“While the premise is relevant in the world today, and the story is good, some elements of the film drag it down to a run-of-the-mill thriller.” Are you ready to face Black Mail?

There are many low-budget British films that are currently either in production or are about to be released. One of these is ‘Black Mail.’ Directed by Obi Emelonye, the film tells the tale of an ordinary man who falls victim to that vile crime. Online blackmail. We’ve probably all had that spam email threatening to release our darkest secrets to our nearest and dearest. For the majority of us, it’s just something that we send to the bin and delete. But for some, they do have something to fear. This is the basis of the film. A cyber game of cat and mouse.

And for part of the runtime, it actually works. However, it falls into the trap of trying to say something while neglecting its characters somewhat. While the premise is relevant in the world today, and the story is good, some elements of the film drag it down to a run-of-the-mill thriller.


The film follows Ray Chinda (O.C Ukeje), an actor who is currently in the middle of shooting his latest movie. He is also having marital problems with his wife Nikki (Julia Holden). Due to the lack of intimacy in his marriage, Ray watches porn on his computer while pleasuring himself. However, his transgressions are captured by a Russian hacker and blackmailer, Igor (Nicolay Shulik), who uses Ray’s actions to extort money from him. With his wife’s cousin and his manager Reuben (Alessandro Babalola) knowing Ray’s problem and advising him, Ray decides not to pay, sending his blackmailer an email telling him to go to hell.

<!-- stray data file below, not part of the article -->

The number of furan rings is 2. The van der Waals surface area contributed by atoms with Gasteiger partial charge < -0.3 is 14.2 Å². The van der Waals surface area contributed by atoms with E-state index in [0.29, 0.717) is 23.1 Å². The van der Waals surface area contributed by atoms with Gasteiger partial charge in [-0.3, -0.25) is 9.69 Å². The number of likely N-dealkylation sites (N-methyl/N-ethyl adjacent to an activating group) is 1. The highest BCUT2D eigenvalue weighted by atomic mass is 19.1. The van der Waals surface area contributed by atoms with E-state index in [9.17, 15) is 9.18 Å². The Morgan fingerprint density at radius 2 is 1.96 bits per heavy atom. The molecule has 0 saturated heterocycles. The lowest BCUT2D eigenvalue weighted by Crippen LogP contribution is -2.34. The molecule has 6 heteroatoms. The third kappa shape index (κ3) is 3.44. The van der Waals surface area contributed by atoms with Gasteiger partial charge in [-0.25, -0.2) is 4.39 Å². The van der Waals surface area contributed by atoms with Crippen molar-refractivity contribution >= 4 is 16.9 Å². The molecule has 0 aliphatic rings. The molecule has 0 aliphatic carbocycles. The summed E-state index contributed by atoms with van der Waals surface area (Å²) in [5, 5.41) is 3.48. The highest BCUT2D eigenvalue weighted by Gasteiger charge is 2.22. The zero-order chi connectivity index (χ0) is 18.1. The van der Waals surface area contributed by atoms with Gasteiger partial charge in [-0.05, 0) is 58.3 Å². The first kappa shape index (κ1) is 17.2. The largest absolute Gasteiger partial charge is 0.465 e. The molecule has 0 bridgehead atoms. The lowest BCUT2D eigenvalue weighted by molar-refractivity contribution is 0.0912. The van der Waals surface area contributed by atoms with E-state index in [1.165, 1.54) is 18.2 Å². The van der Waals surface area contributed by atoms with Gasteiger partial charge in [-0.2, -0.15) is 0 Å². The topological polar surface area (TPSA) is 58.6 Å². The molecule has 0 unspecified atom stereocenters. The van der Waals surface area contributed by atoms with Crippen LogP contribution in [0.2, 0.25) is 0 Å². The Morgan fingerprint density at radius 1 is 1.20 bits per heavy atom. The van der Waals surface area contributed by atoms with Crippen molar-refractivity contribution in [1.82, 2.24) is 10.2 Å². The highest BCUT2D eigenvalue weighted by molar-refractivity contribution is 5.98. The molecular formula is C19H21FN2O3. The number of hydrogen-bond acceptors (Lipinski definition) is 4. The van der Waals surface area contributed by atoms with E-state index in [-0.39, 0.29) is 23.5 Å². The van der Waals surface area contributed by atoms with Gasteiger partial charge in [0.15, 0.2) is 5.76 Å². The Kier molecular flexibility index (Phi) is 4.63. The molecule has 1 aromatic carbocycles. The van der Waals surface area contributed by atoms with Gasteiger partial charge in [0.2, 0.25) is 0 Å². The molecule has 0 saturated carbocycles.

Of course, Igor knows that the victims who answer have something to hide. He ups his game of wits with Ray, threatening him more and more. Meanwhile, Igor is also running a sex ring with several women who came to the UK with the offer of employment. Again, they have been trafficked to work in prostitution. But Igor has an ulterior motive behind his crimes. His daughter is suffering from a life-threatening condition that requires thousands of pounds to treat. His blackmail schemes are providing the funds to pay for his daughter’s treatment. Meanwhile, the pressure gets to Ray who constantly collapses on set. Something has to give.